You can get a query strategy object from alipy.ToolBox object by only providing the strategy name:

uncertainStrategy = alibox.get_query_strategy(strategy_name='QueryInstanceUncertainty')

For the other strategies, please import them directly to use. Note that, the GraphDensity and QUIRE method need additional parameters, please refer to the API reference.

Once initializing, you can select data by providing the labeled, unlabeled indexes and batch size.

Assume that you are using alipy.IndexCollection to manage your indexes, the labeled index container is Lind and unlabeled one is Uind , the example usage of a pre-defined strategy may be like this (provide list type is ok):

select_ind = uncertainStrategy.select(label_index=Lind,

Some strategies need the prediction model for evaluating the unlabeled data. (e.g., Uncertainty, QBC, etc.) Since alipy is model independent, we provide several solutions for such methods and introduce them in advanced tutorial for query strategy .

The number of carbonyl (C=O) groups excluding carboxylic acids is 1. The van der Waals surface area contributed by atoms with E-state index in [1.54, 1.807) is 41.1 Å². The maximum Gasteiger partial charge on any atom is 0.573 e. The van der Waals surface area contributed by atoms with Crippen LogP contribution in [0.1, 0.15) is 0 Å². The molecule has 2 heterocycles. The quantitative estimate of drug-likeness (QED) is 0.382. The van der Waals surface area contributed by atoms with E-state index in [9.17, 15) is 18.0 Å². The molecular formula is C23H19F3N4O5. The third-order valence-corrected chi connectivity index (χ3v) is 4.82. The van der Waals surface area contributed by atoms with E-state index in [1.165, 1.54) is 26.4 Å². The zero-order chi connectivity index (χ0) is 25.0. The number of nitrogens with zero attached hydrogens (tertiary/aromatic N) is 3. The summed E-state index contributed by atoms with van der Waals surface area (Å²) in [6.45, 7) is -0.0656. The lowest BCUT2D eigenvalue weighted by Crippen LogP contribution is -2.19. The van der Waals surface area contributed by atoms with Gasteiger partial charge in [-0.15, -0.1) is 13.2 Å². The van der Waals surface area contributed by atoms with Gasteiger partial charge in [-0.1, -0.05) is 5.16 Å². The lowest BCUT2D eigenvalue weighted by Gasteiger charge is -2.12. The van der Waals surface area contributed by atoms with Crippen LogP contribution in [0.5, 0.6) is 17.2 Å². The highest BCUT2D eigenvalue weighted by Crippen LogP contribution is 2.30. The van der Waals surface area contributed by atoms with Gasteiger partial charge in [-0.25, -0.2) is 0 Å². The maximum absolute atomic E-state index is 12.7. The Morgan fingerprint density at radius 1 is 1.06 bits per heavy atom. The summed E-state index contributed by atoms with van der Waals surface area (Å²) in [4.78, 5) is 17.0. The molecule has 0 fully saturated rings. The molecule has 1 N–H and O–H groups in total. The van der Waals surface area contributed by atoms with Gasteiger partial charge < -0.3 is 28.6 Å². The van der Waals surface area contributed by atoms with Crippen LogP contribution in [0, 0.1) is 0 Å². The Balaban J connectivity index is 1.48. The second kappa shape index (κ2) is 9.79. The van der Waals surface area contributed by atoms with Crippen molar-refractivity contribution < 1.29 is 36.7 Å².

Update and test your model

ALiPy is a model independent active learning toolbox, so this part is implemented by users.

However, we provide various performance calculating function for regression and multi-class, multi-label classification.

Available functions include:

'accuracy_score', 'roc_auc_score', 'get_fps_tps_thresholds', 
'hamming_loss', 'one_error', 'coverage_error',
'label_ranking_loss', 'label_ranking_average_precision_score'

There are two ways to use them:

1. Import the alipy.metrics module and invoke the tool functions:

from alipy.metric import accuracy_score
acc = accuracy_score(y_true=y, y_pred=model.predict(X))

2. Use calc_performance_metric() method of ToolBox object:

acc = alibox.calc_performance_metric(y_true=y, y_pred=model.predict(X),

Saving the necessary information of this query

alipy.experiment.StateIO object is a class to save and load your intermediate results. This object implements several crucial functions:

- Save intermediate results to files

- Recover workspace (label set and unlabel set) at any iterations

- Recover program from the breakpoint in case the program exits unexpectedly